These are some of the things that float through my head while I commute. And while it's all logically reasoned above, this took me months to articulate. It's been three days or realization. Now whenever I catch myself feeling anxious or overwhelmed or generally lacking, I list (on paper) all of the wins that come to mind. Today I realized I didn't eat out once this whole week. I did :30 planks three times in a row (while saying I could NOT for at least :20 each time). I waxed my own brows and was able to show my face in public. I made appointments with new doctors. I did things! I made progress toward my goals. I have wins, despite the state of my bedroom. My new goal is to never forget to remember that.

30 April 2019

Some Quasi Public News

I'm deleting my Facebook account. It'll be gone May 1st 2019. There are at least 12 reasons why this is the right thing for me to do. But I'll give you my top five.

5. Facebook is bad 

I respect that a site that started as "Hot or Not" was never going to be the change we needed to see in the world. But Facebook is bad. Facebook is bad. Facebook is bad. Facebook is bad. Facebook. Man. It's bad.

4. I want to still like you(r mom)

I'm angry. I've been angry since America let itself out of hiding in 2016. My Anger is neither compartmentalized nor discreet. Rather than lift for moments of joy, my Fury acts as a filter. It dials up certain hues, tagging both friend and foe. I see your posts. I see your likes. I hear your dog whistles go out. I see people I considered decent choose dangerous ignorance. There are people who believe doctors are conspiring with new mothers to kill newborns -- but who are also SILENT about kids being taken from their parents and denied human contact. It does not compute. I don't want to have an aneurysm. I don't want to sneer if we're ever face to face. We need time apart.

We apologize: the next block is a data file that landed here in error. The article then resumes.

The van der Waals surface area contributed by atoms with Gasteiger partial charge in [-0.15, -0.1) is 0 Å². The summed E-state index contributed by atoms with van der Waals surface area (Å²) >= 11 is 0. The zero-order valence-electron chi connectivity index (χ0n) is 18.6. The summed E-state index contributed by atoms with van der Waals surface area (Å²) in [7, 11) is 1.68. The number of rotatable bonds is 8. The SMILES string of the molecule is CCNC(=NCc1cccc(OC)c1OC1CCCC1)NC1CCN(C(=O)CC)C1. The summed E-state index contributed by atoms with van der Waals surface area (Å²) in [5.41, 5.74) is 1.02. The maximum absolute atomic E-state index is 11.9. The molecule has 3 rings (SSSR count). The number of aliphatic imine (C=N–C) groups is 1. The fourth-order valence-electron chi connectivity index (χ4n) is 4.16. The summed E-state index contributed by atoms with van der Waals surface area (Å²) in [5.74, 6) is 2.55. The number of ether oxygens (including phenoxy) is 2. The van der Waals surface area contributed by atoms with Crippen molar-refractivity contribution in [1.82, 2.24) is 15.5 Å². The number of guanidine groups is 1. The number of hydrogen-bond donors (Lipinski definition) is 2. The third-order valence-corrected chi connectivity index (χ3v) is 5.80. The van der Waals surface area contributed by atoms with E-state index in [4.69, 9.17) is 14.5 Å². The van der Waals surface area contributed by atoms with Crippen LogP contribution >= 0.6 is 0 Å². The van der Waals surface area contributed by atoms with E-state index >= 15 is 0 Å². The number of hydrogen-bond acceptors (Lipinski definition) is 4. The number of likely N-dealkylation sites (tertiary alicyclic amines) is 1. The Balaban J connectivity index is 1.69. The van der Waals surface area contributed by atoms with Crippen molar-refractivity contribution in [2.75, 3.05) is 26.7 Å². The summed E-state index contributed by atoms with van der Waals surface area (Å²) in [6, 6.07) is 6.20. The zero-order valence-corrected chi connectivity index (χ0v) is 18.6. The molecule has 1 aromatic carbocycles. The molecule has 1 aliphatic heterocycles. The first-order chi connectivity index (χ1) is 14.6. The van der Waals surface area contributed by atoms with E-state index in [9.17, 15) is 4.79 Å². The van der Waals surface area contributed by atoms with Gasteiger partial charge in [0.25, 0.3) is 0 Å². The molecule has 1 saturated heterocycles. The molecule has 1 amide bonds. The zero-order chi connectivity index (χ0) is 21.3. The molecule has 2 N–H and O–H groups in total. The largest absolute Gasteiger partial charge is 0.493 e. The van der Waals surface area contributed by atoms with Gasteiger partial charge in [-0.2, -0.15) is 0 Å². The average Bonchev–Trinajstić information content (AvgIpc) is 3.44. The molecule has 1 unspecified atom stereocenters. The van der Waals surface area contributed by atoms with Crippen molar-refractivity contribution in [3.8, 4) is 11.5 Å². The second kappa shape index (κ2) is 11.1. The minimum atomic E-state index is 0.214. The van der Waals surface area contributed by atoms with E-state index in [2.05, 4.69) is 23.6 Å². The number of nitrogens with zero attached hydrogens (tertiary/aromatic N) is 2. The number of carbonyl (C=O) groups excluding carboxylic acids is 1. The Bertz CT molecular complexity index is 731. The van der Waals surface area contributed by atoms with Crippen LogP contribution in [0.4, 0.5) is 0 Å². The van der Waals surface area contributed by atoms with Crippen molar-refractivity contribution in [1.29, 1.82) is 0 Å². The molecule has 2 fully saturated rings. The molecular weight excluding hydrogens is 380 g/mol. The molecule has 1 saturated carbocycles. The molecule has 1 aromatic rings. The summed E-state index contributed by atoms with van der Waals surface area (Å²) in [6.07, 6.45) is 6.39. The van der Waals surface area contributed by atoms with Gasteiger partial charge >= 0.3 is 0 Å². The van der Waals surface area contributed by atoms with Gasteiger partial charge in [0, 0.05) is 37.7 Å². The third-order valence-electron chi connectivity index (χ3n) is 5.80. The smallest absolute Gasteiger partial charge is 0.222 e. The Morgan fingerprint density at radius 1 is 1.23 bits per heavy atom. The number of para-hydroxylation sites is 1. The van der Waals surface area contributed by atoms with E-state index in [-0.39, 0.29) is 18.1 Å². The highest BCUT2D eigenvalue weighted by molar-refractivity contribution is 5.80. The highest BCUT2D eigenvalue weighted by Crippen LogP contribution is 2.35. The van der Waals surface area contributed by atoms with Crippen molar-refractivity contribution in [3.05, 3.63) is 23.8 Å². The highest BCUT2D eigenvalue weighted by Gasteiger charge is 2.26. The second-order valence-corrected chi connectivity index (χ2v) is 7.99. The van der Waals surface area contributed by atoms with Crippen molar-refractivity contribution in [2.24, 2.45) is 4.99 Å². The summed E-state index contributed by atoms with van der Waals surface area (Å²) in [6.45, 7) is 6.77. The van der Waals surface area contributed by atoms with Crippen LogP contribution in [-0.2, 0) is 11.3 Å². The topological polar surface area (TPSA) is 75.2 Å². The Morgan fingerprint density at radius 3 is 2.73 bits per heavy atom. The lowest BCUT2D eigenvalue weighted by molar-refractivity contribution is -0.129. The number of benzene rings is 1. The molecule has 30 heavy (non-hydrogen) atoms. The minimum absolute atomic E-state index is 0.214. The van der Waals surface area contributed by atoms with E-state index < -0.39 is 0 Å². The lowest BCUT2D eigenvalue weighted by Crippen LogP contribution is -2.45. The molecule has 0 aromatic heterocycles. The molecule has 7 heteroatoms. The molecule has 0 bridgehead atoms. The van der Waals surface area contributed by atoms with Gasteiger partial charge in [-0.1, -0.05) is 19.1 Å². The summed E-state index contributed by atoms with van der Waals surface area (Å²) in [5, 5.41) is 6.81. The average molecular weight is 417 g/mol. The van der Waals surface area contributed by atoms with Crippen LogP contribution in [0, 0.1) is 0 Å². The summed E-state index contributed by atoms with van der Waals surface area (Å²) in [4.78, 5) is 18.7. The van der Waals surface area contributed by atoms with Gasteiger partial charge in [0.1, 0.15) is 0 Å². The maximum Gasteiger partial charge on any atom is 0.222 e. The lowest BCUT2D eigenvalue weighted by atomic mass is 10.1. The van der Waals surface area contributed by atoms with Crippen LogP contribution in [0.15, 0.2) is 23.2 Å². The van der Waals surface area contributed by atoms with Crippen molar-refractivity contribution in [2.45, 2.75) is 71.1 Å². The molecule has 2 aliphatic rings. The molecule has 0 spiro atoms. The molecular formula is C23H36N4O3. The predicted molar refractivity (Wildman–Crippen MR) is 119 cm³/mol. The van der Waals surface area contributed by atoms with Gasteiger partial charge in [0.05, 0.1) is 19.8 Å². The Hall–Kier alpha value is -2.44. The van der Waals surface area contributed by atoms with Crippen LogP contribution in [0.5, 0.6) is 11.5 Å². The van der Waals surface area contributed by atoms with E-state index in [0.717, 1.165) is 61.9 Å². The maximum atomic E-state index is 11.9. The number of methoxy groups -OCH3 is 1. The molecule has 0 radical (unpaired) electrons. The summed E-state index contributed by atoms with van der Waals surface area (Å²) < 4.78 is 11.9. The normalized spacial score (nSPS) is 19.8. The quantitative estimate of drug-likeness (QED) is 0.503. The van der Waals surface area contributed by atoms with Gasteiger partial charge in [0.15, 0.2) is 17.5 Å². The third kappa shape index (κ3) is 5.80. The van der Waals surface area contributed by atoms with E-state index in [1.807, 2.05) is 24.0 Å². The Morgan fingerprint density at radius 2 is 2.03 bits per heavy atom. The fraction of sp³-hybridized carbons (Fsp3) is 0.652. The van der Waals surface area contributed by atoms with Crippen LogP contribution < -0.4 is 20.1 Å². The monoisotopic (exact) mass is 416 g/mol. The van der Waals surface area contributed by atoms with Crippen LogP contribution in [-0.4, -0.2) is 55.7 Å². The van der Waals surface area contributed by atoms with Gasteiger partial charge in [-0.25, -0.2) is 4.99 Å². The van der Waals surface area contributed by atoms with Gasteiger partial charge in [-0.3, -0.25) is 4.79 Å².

3. 2020 is coming

Look, trutheagleforfreedom.net is not a legitimate news source. I -- a person trained as an actual journalist -- had planned to spend the election cycle explaining that, but that onus is not on me. Ignorance is your choice. You've made it. I choose to leave you to it. The woman who was in charge of The United States stealing children was forced to resign because she wanted to focus on election interference. To recap: the stealing / losing of children was fine. But when she wanted to look at preserving our democracy, she had to go. The misinformation is going to be high, folks. And as previously stated, I am aneurysm-averse. 

2. From Cute to Creepy

When your babies were babies, you were in pictures with them. It was great seeing you discover this new part of yourself. But now your kids are little people. And you're not posing with them -- in fact, they're often posing with other kids whose parents don't even know me. My feed can be just groups of kids leaving me to guess the one whose parent I used to know. That's simply not the content I want. I was there for you. But you're hiding from me.

Me with a stack of doughnuts.

1. I want to write

There's undoubtedly a correlation between my prolific Facebook use and my dwindling blogging. I have blog-length thoughts. I do a good job of distilling the main ideas down to pithy posts. But issues deserve nuance. Opinions deserve explanation. I deserve catharsis while I'm paying for this domain. Life can be overwhelming. I want to document what's happening. I want to leave crumbs that can be studied in conjunction with my memoir. I want to write a memoir. And when it comes to Facebook, I want out.